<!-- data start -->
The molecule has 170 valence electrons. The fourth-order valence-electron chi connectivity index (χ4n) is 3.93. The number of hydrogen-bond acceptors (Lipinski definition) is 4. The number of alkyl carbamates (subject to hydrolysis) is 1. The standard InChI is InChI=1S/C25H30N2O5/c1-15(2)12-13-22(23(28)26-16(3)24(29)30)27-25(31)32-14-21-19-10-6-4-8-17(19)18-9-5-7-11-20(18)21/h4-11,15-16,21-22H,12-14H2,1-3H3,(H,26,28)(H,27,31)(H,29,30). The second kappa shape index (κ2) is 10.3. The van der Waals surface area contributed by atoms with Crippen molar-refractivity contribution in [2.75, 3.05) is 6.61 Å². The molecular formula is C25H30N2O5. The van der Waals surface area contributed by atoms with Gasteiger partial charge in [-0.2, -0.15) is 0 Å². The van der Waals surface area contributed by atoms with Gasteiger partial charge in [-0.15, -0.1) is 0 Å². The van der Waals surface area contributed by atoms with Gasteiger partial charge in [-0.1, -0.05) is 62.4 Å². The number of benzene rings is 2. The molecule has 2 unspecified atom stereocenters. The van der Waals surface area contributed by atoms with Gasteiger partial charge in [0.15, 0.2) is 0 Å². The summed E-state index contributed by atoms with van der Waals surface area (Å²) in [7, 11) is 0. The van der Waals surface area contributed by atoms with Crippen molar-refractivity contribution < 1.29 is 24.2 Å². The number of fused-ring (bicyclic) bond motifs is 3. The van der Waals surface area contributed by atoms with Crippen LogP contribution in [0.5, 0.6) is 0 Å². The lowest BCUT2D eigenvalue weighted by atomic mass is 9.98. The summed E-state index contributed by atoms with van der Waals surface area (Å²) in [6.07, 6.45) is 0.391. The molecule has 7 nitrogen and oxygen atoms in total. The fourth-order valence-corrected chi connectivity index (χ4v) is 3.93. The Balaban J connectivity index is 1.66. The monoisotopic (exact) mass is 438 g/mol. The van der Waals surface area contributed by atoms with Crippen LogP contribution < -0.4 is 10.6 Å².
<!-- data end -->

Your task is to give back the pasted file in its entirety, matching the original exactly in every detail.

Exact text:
The molecule has 170 valence electrons. The fourth-order valence-electron chi connectivity index (χ4n) is 3.93. The number of hydrogen-bond acceptors (Lipinski definition) is 4. The number of alkyl carbamates (subject to hydrolysis) is 1. The standard InChI is InChI=1S/C25H30N2O5/c1-15(2)12-13-22(23(28)26-16(3)24(29)30)27-25(31)32-14-21-19-10-6-4-8-17(19)18-9-5-7-11-20(18)21/h4-11,15-16,21-22H,12-14H2,1-3H3,(H,26,28)(H,27,31)(H,29,30). The second kappa shape index (κ2) is 10.3. The van der Waals surface area contributed by atoms with Crippen molar-refractivity contribution in [2.75, 3.05) is 6.61 Å². The molecular formula is C25H30N2O5. The van der Waals surface area contributed by atoms with Gasteiger partial charge in [-0.2, -0.15) is 0 Å². The van der Waals surface area contributed by atoms with Gasteiger partial charge in [-0.15, -0.1) is 0 Å². The van der Waals surface area contributed by atoms with Gasteiger partial charge in [-0.1, -0.05) is 62.4 Å². The number of benzene rings is 2. The molecule has 2 unspecified atom stereocenters. The van der Waals surface area contributed by atoms with Gasteiger partial charge in [0.15, 0.2) is 0 Å². The summed E-state index contributed by atoms with van der Waals surface area (Å²) in [7, 11) is 0. The van der Waals surface area contributed by atoms with Crippen molar-refractivity contribution < 1.29 is 24.2 Å². The number of fused-ring (bicyclic) bond motifs is 3. The van der Waals surface area contributed by atoms with Crippen LogP contribution in [0.5, 0.6) is 0 Å². The lowest BCUT2D eigenvalue weighted by atomic mass is 9.98. The summed E-state index contributed by atoms with van der Waals surface area (Å²) in [6.07, 6.45) is 0.391. The molecule has 7 nitrogen and oxygen atoms in total. The fourth-order valence-corrected chi connectivity index (χ4v) is 3.93. The Balaban J connectivity index is 1.66. The monoisotopic (exact) mass is 438 g/mol. The van der Waals surface area contributed by atoms with Crippen LogP contribution < -0.4 is 10.6 Å².